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'Yellow' azaleas may be linked to December storms

Waterlogged soil can lead to iron deficiency

Azalea leaves with yellowing
This azalea shows signs of chlorosis in its new growth. Waterlogged soil likely kept the plant from accessing iron in the soil. (Photos: Debbie Arrington)

Are your azaleas looking a little peaked? It may not be a lack of nutrients, but too much water.

Cindy Nalepa-Nelson, an observant longtime gardener, noticed yellowish growth on azaleas in her Land Park garden. In a walk around her neighborhood, she spotted several other examples of azaleas that were showing telltale signs of chlorosis, or yellowing of normally green leaves.

Usually, this yellowing is a sign of iron deficiency. But that doesn’t mean there’s not enough iron in the soil. Due to soil conditions, the plant’s roots couldn’t access that iron when the bush needed it for green, chlorophyll-packed leaves.

Cindy wondered if the yellow leaves could be linked to recent rain, particularly December’s deluge. According to UC Cooperative Extension master gardeners, the heavy rain likely did play a role. But it didn’t leach out the iron; it waterlogged the soil.

“Azaleas, citrus, gardenias, rhododendrons, and other plants that are adapted to acidic soil are especially prone to iron deficiency when soil pH is above about 7.5 (alkaline),” say the master gardeners. “Iron deficiency is also common when soils are cool, high in calcium, poorly drained, or waterlogged.”

Azalea in shadow
Here's another azalea with chlorosis. Notice the green veins
in the yellowish leaves.
Plants can’t access iron (or several other nutrients) when their roots are standing in water. Azaleas – especially older foundation bushes – may be stuck in spots with less than ideal drainage such as next to the house, in concrete beds or under trees. If the bushes stay waterlogged, that can lead to crown rot and death.

Iron deficiencies tend to be more common in clay soils; the iron becomes “locked” in the soil and unavailable for plant roots.

Other signs of iron deficiency: Stunted or malformed new growth; mottled yellow leaves with green veins; and bud or fruit drop. Leaves may develop brown margins, too.

Because azaleas are shooting out new growth now, those yellowish leaves are more noticeable.

To remedy the problem, aerate the soil. Poke holes to encourage drainage. Add compost or other organic matter to help drainage as well as the soil’s acidity.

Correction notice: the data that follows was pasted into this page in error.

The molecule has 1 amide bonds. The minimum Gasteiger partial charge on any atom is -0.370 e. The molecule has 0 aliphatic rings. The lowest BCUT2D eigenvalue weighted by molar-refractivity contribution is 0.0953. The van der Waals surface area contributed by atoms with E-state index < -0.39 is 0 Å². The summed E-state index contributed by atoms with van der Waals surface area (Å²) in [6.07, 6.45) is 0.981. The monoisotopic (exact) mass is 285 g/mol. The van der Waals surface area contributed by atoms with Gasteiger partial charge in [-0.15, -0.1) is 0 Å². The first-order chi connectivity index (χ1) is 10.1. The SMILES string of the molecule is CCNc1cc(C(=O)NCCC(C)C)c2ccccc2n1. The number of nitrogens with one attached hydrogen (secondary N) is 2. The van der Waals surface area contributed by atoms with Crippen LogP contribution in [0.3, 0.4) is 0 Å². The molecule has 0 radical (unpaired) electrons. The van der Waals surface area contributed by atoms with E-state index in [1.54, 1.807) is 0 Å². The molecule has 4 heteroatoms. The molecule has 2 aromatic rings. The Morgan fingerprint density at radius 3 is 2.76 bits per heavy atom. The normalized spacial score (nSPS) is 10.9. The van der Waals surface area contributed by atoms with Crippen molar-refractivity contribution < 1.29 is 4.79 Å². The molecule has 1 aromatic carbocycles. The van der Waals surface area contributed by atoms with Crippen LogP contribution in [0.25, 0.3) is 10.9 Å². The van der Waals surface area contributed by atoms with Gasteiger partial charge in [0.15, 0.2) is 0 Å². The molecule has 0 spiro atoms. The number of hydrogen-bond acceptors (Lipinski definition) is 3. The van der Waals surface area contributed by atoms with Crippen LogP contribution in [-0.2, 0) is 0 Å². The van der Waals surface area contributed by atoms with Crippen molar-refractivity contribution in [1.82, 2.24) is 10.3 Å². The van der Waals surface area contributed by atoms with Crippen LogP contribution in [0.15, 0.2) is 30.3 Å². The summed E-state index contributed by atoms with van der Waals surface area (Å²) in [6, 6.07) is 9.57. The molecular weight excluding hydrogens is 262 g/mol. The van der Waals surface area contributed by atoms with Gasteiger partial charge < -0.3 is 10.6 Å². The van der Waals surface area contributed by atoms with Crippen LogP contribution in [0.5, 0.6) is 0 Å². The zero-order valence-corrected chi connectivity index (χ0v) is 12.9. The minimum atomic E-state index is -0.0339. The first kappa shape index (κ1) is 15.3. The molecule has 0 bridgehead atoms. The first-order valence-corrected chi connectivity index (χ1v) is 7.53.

Then go ahead and feed those yellowish azaleas with chelated iron, a form of this nutrient that’s easily and quickly absorbed by plants – even in clay soils. Chelated iron is available at nurseries and home centers.

For more about iron deficiency in plants, check out these UC integrated pest management plant notes: http://ipm.ucanr.edu/PMG/GARDEN/PLANTS/DISORDERS/irondeficiency.html.


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Garden Checklist for week of July 7

Take care of garden chores early in the morning, concentrating on watering. We’re still in survival mode until this heat wave breaks.

* Keep your vegetable garden watered, mulched and weeded. Water before 8 a.m. to conserve moisture.

* Prevent sunburn; provide temporary shade for tomatoes, peppers, eggplant, melons, squash and other crops with “sensitive” skin.

* Hold off on feeding plants until temperatures cool back down to “normal” range. That means daytime highs in the low to mid 90s.

* Don’t let tomatoes wilt or dry out completely. Give tomatoes a deep watering two to three times a week. Harvest vegetables promptly to encourage plants to produce more.

* Squash especially tends to grow rapidly in hot weather. Keep an eye on zucchini.

* Some weeds thrive in hot weather. Whack them before they go to seed.

* Pinch back chrysanthemums for bushy plants and more flowers in September.

* Harvest tomatoes, squash, peppers and eggplant. Prompt picking will help keep plants producing.

* Remove spent flowers from roses, daylilies and other bloomers as they finish flowering.

* Pinch off blooms from basil so the plant will grow more leaves.

* Cut back lavender after flowering to promote a second bloom.

* One good thing about hot days: Most lawns stop growing when temperatures top 95 degrees. Keep mower blades set on high.

* Once the weather cools down a little, it’s not too late to add a splash of color. Plant petunias, snapdragons, zinnias and marigolds.

* After the heat wave, plant corn, pumpkins, radishes, winter squash and sunflowers. Make sure the seeds stay hydrated.

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